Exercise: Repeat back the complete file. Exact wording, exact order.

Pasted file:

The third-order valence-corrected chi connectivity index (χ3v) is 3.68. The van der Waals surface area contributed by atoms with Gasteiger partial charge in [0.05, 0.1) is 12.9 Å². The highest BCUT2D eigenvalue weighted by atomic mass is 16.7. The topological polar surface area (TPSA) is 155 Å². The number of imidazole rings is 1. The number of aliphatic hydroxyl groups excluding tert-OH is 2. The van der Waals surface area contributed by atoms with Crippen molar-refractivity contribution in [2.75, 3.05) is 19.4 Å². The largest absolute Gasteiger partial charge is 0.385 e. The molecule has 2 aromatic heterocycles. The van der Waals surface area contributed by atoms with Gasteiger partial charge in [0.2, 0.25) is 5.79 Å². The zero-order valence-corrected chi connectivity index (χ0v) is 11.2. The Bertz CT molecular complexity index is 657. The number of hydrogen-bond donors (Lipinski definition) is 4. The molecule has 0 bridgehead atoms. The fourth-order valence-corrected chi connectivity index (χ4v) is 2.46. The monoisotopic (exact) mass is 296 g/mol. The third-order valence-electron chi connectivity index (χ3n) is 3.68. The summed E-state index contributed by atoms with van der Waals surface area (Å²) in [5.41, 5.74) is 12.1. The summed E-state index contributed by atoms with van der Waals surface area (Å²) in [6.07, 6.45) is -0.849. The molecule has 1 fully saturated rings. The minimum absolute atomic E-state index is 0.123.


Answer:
The third-order valence-corrected chi connectivity index (χ3v) is 3.68. The van der Waals surface area contributed by atoms with Gasteiger partial charge in [0.05, 0.1) is 12.9 Å². The highest BCUT2D eigenvalue weighted by atomic mass is 16.7. The topological polar surface area (TPSA) is 155 Å². The number of imidazole rings is 1. The number of aliphatic hydroxyl groups excluding tert-OH is 2. The van der Waals surface area contributed by atoms with Crippen molar-refractivity contribution in [2.75, 3.05) is 19.4 Å². The largest absolute Gasteiger partial charge is 0.385 e. The molecule has 2 aromatic heterocycles. The van der Waals surface area contributed by atoms with Gasteiger partial charge in [0.2, 0.25) is 5.79 Å². The zero-order valence-corrected chi connectivity index (χ0v) is 11.2. The Bertz CT molecular complexity index is 657. The number of hydrogen-bond donors (Lipinski definition) is 4. The molecule has 0 bridgehead atoms. The fourth-order valence-corrected chi connectivity index (χ4v) is 2.46. The monoisotopic (exact) mass is 296 g/mol. The third-order valence-electron chi connectivity index (χ3n) is 3.68. The summed E-state index contributed by atoms with van der Waals surface area (Å²) in [5.41, 5.74) is 12.1. The summed E-state index contributed by atoms with van der Waals surface area (Å²) in [6.07, 6.45) is -0.849. The molecule has 1 fully saturated rings. The minimum absolute atomic E-state index is 0.123.